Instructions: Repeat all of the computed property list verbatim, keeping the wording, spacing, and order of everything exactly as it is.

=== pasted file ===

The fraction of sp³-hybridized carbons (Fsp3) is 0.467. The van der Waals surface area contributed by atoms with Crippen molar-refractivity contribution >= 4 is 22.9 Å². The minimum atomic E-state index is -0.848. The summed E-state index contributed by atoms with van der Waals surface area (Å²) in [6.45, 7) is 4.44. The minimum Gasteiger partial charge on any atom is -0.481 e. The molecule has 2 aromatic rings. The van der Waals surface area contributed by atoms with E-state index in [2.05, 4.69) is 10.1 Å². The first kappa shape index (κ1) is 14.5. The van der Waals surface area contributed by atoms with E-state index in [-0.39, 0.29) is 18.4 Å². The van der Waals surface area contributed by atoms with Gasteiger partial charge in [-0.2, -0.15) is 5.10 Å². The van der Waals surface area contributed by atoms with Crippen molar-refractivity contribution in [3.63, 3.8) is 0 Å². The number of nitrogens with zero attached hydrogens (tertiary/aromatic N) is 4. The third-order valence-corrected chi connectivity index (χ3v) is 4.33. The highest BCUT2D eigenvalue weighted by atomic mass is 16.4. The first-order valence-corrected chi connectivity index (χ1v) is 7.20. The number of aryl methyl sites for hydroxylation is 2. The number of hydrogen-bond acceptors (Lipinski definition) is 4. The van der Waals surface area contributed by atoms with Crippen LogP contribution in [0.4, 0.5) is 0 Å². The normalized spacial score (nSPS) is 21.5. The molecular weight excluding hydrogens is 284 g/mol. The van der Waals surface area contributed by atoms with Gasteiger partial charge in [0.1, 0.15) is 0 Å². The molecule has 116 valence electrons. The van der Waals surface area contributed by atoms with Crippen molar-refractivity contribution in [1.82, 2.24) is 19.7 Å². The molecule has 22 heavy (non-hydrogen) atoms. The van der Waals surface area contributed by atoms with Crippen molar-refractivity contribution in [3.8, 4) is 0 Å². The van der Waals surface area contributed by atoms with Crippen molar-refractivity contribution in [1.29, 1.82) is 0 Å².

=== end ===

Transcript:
The fraction of sp³-hybridized carbons (Fsp3) is 0.467. The van der Waals surface area contributed by atoms with Crippen molar-refractivity contribution >= 4 is 22.9 Å². The minimum atomic E-state index is -0.848. The summed E-state index contributed by atoms with van der Waals surface area (Å²) in [6.45, 7) is 4.44. The minimum Gasteiger partial charge on any atom is -0.481 e. The molecule has 2 aromatic rings. The van der Waals surface area contributed by atoms with E-state index in [2.05, 4.69) is 10.1 Å². The first kappa shape index (κ1) is 14.5. The van der Waals surface area contributed by atoms with E-state index in [-0.39, 0.29) is 18.4 Å². The van der Waals surface area contributed by atoms with Gasteiger partial charge in [-0.2, -0.15) is 5.10 Å². The van der Waals surface area contributed by atoms with Crippen molar-refractivity contribution in [3.63, 3.8) is 0 Å². The number of nitrogens with zero attached hydrogens (tertiary/aromatic N) is 4. The third-order valence-corrected chi connectivity index (χ3v) is 4.33. The highest BCUT2D eigenvalue weighted by atomic mass is 16.4. The first-order valence-corrected chi connectivity index (χ1v) is 7.20. The number of aryl methyl sites for hydroxylation is 2. The number of hydrogen-bond acceptors (Lipinski definition) is 4. The van der Waals surface area contributed by atoms with Crippen LogP contribution in [0.4, 0.5) is 0 Å². The normalized spacial score (nSPS) is 21.5. The molecular weight excluding hydrogens is 284 g/mol. The van der Waals surface area contributed by atoms with Gasteiger partial charge in [0.1, 0.15) is 0 Å². The molecule has 116 valence electrons. The van der Waals surface area contributed by atoms with Crippen molar-refractivity contribution in [1.82, 2.24) is 19.7 Å². The molecule has 22 heavy (non-hydrogen) atoms. The van der Waals surface area contributed by atoms with Crippen molar-refractivity contribution in [3.8, 4) is 0 Å². The van der Waals surface area contributed by atoms with Crippen molar-refractivity contribution in [1.29, 1.82) is 0 Å².